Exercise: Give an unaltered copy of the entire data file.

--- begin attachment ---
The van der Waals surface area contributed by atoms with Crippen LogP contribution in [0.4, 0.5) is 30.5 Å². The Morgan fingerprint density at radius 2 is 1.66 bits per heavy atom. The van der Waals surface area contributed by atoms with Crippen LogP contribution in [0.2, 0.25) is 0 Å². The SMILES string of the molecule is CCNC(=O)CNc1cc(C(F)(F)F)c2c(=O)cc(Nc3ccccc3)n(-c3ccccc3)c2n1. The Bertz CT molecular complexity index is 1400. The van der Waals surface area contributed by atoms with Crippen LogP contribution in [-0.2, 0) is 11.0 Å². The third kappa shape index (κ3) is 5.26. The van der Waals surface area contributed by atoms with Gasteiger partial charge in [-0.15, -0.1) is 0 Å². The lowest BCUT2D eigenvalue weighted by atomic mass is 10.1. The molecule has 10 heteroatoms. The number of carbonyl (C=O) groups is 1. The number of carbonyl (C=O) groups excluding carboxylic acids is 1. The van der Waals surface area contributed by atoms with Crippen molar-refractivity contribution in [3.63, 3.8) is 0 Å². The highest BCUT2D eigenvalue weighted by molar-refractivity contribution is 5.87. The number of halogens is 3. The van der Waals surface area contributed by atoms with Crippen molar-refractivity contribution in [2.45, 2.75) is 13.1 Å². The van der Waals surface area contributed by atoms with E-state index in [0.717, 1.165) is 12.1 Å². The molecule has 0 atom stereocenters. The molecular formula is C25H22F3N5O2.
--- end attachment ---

The van der Waals surface area contributed by atoms with Crippen LogP contribution in [0.4, 0.5) is 30.5 Å². The Morgan fingerprint density at radius 2 is 1.66 bits per heavy atom. The van der Waals surface area contributed by atoms with Crippen LogP contribution in [0.2, 0.25) is 0 Å². The SMILES string of the molecule is CCNC(=O)CNc1cc(C(F)(F)F)c2c(=O)cc(Nc3ccccc3)n(-c3ccccc3)c2n1. The Bertz CT molecular complexity index is 1400. The van der Waals surface area contributed by atoms with Crippen LogP contribution in [-0.2, 0) is 11.0 Å². The third kappa shape index (κ3) is 5.26. The van der Waals surface area contributed by atoms with Gasteiger partial charge in [-0.15, -0.1) is 0 Å². The lowest BCUT2D eigenvalue weighted by atomic mass is 10.1. The molecule has 10 heteroatoms. The number of carbonyl (C=O) groups is 1. The number of carbonyl (C=O) groups excluding carboxylic acids is 1. The van der Waals surface area contributed by atoms with Crippen molar-refractivity contribution in [3.63, 3.8) is 0 Å². The highest BCUT2D eigenvalue weighted by molar-refractivity contribution is 5.87. The number of halogens is 3. The van der Waals surface area contributed by atoms with Crippen molar-refractivity contribution in [2.45, 2.75) is 13.1 Å². The van der Waals surface area contributed by atoms with E-state index in [0.717, 1.165) is 12.1 Å². The molecule has 0 atom stereocenters. The molecular formula is C25H22F3N5O2.